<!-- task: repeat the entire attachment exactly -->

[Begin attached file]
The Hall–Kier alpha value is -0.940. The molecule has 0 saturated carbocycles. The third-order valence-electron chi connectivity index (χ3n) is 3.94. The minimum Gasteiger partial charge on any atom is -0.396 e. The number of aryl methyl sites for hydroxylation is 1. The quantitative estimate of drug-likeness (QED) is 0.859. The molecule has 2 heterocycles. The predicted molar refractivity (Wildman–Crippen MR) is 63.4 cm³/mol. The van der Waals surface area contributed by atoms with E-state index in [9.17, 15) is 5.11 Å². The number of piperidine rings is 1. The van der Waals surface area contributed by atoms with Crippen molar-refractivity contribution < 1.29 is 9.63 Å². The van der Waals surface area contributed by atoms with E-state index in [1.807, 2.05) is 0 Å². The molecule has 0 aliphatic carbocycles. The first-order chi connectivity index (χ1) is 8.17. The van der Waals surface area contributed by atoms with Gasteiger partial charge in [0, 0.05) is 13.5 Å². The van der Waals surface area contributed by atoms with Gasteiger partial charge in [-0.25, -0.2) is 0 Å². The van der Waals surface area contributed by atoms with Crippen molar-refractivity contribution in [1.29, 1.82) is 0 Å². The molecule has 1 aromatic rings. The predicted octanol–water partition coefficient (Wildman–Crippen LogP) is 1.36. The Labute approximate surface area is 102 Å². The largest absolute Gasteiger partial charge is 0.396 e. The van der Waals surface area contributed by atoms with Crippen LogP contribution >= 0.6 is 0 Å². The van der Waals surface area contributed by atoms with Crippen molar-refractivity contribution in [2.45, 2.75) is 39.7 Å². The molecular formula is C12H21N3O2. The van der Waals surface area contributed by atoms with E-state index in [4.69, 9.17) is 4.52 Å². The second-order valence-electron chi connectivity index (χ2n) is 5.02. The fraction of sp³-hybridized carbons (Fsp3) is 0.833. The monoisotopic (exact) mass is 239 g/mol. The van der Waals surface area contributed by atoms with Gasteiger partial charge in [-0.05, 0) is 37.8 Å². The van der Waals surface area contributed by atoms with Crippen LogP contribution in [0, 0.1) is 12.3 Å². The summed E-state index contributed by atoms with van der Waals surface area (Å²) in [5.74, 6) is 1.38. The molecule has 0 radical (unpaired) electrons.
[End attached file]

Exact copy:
The Hall–Kier alpha value is -0.940. The molecule has 0 saturated carbocycles. The third-order valence-electron chi connectivity index (χ3n) is 3.94. The minimum Gasteiger partial charge on any atom is -0.396 e. The number of aryl methyl sites for hydroxylation is 1. The quantitative estimate of drug-likeness (QED) is 0.859. The molecule has 2 heterocycles. The predicted molar refractivity (Wildman–Crippen MR) is 63.4 cm³/mol. The van der Waals surface area contributed by atoms with E-state index in [9.17, 15) is 5.11 Å². The number of piperidine rings is 1. The van der Waals surface area contributed by atoms with Crippen molar-refractivity contribution < 1.29 is 9.63 Å². The van der Waals surface area contributed by atoms with E-state index in [1.807, 2.05) is 0 Å². The molecule has 0 aliphatic carbocycles. The first-order chi connectivity index (χ1) is 8.17. The van der Waals surface area contributed by atoms with Gasteiger partial charge in [0, 0.05) is 13.5 Å². The van der Waals surface area contributed by atoms with Gasteiger partial charge in [-0.25, -0.2) is 0 Å². The van der Waals surface area contributed by atoms with Crippen molar-refractivity contribution in [1.29, 1.82) is 0 Å². The molecule has 1 aromatic rings. The predicted octanol–water partition coefficient (Wildman–Crippen LogP) is 1.36. The Labute approximate surface area is 102 Å². The largest absolute Gasteiger partial charge is 0.396 e. The van der Waals surface area contributed by atoms with Crippen LogP contribution >= 0.6 is 0 Å². The van der Waals surface area contributed by atoms with Crippen molar-refractivity contribution in [2.45, 2.75) is 39.7 Å². The molecular formula is C12H21N3O2. The van der Waals surface area contributed by atoms with E-state index in [4.69, 9.17) is 4.52 Å². The second-order valence-electron chi connectivity index (χ2n) is 5.02. The fraction of sp³-hybridized carbons (Fsp3) is 0.833. The monoisotopic (exact) mass is 239 g/mol. The van der Waals surface area contributed by atoms with Gasteiger partial charge in [-0.05, 0) is 37.8 Å². The van der Waals surface area contributed by atoms with Crippen LogP contribution in [0, 0.1) is 12.3 Å². The summed E-state index contributed by atoms with van der Waals surface area (Å²) in [5.74, 6) is 1.38. The molecule has 0 radical (unpaired) electrons.